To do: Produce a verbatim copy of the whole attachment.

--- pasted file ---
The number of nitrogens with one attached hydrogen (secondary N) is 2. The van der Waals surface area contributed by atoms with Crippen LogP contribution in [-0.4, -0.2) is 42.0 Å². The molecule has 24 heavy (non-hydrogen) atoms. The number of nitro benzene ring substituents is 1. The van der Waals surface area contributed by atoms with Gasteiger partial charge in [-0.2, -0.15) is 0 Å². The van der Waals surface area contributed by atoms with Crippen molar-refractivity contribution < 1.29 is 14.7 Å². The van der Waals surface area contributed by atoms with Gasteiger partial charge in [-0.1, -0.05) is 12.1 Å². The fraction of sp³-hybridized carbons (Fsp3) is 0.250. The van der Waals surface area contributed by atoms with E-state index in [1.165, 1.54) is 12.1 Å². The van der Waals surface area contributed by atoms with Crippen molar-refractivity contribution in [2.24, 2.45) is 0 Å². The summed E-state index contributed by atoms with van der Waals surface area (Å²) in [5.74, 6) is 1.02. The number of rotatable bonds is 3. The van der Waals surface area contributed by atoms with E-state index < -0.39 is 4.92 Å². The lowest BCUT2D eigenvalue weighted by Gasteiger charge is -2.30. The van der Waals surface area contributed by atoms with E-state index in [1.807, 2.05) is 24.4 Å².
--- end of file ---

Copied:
The number of nitrogens with one attached hydrogen (secondary N) is 2. The van der Waals surface area contributed by atoms with Crippen LogP contribution in [-0.4, -0.2) is 42.0 Å². The molecule has 24 heavy (non-hydrogen) atoms. The number of nitro benzene ring substituents is 1. The van der Waals surface area contributed by atoms with Gasteiger partial charge in [-0.2, -0.15) is 0 Å². The van der Waals surface area contributed by atoms with Crippen molar-refractivity contribution < 1.29 is 14.7 Å². The van der Waals surface area contributed by atoms with Gasteiger partial charge in [-0.1, -0.05) is 12.1 Å². The fraction of sp³-hybridized carbons (Fsp3) is 0.250. The van der Waals surface area contributed by atoms with E-state index in [1.165, 1.54) is 12.1 Å². The van der Waals surface area contributed by atoms with Crippen molar-refractivity contribution in [2.24, 2.45) is 0 Å². The summed E-state index contributed by atoms with van der Waals surface area (Å²) in [5.74, 6) is 1.02. The number of rotatable bonds is 3. The van der Waals surface area contributed by atoms with E-state index < -0.39 is 4.92 Å². The lowest BCUT2D eigenvalue weighted by Gasteiger charge is -2.30. The van der Waals surface area contributed by atoms with E-state index in [1.807, 2.05) is 24.4 Å².